Nature Conservancy’s Beauty Myth

Dear Ms. Editor:

Your Neighborhood News story (January 13, 1995) reminded me again of how naive are the Nature Conservancy members. The NC would apparently like to ban all people, including the taxpayers who bought and support the forests, and the rebel mountain bikers of TURF (to which I claim no association or allegiance), from the Cook County forest preserves so that the NC can pursue its goal of returning the forests to their condition before European settlement. Excuse me, NC, but (1) who chose the magic moment of yesteryear as a nirvana to which the forests should be returned, and (2) who at NC has ever been elected to public office?

The bikers do no more damage to the forests than do the horses, the deer, the occasional drunk who four-wheels on the trails, or the Cook County forest preserve employees who drive tractors and trucks on the trails.

And on the topic of damaging the forests, the Nature Conservancy recently arranged for 20 or so acres of a 15-year growth area near Palos Park to be mowed flat, all in the apparent interest of removing the volunteer plants from the area. This once very nice area of growth was mowed down to several inches in height, supposedly to remove the European buckthorn and other volunteer plants which offend the sensitivities of the NC. Has it occurred to the NC that the birds which spread the volunteers will do it again, or does the NC have a program to potty train the birds? Has the NC moved to ban horses from the trails? They leave pounds of manure containing a veritable smorgasbord of seeds on the trails, some of which sprout along the trails. Has the NC devised a plan to keep the deer from ingesting seeds from residential landscaping and depositing those seeds in the forests?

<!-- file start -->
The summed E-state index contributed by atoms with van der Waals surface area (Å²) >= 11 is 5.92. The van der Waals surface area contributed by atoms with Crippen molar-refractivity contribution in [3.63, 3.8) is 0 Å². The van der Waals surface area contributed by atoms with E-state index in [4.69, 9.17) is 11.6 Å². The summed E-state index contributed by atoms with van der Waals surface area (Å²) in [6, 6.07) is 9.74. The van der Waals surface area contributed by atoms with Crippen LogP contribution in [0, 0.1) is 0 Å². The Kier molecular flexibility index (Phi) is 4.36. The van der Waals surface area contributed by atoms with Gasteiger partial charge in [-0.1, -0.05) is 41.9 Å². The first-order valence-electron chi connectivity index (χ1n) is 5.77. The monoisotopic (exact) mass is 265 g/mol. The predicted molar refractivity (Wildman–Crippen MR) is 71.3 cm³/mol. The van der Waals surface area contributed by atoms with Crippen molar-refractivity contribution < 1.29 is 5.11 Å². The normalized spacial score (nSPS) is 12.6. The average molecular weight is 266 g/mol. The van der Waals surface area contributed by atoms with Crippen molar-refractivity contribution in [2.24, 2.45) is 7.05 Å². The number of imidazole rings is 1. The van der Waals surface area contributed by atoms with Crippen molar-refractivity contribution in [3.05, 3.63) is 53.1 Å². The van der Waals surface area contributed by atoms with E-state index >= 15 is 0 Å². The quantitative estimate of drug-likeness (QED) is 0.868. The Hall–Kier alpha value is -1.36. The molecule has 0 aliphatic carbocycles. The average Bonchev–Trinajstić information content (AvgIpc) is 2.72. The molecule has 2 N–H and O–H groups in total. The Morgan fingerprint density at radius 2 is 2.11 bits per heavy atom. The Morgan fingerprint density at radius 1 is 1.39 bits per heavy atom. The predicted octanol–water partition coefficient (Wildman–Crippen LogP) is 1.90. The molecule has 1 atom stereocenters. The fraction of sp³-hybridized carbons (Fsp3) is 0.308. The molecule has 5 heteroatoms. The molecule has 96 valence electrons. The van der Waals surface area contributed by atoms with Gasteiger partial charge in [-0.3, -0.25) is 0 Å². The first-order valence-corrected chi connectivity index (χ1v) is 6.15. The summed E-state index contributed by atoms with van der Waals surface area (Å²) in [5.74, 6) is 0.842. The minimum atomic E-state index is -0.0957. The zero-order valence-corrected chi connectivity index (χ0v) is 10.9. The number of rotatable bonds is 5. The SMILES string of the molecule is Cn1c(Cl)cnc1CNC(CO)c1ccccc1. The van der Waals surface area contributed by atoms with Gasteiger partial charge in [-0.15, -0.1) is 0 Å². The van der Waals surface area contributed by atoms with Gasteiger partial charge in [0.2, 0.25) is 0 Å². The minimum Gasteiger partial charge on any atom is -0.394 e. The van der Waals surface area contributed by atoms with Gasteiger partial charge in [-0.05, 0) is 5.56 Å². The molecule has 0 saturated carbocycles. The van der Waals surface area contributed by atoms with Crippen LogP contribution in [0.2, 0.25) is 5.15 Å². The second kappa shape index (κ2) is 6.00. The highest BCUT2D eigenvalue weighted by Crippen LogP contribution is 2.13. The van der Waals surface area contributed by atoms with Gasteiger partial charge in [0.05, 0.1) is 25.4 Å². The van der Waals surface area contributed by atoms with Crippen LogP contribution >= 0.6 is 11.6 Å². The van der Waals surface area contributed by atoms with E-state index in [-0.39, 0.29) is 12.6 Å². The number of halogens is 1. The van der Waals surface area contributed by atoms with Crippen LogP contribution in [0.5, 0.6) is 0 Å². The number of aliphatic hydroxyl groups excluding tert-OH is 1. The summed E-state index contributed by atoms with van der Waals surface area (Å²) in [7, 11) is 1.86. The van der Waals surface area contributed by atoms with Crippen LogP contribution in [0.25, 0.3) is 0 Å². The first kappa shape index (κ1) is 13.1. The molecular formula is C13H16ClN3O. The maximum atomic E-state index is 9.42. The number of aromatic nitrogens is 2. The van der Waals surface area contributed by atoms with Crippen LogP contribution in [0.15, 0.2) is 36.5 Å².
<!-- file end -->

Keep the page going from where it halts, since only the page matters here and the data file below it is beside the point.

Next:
Wake up and smell the humus, NC. You can’t turn back the biological clock of the forests to the year 1,500. The average citizen wouldn’t know a virgin oak forest from a besmirched oak forest, and would find either kind equally attracting (maybe even marriage material).

The bikers aren’t the people who litter the trails with beer cans. The bikers spit, pee and leave tracks and bent twigs, much like the deer. I say leave them alone.

Ken Bellah

Palos Park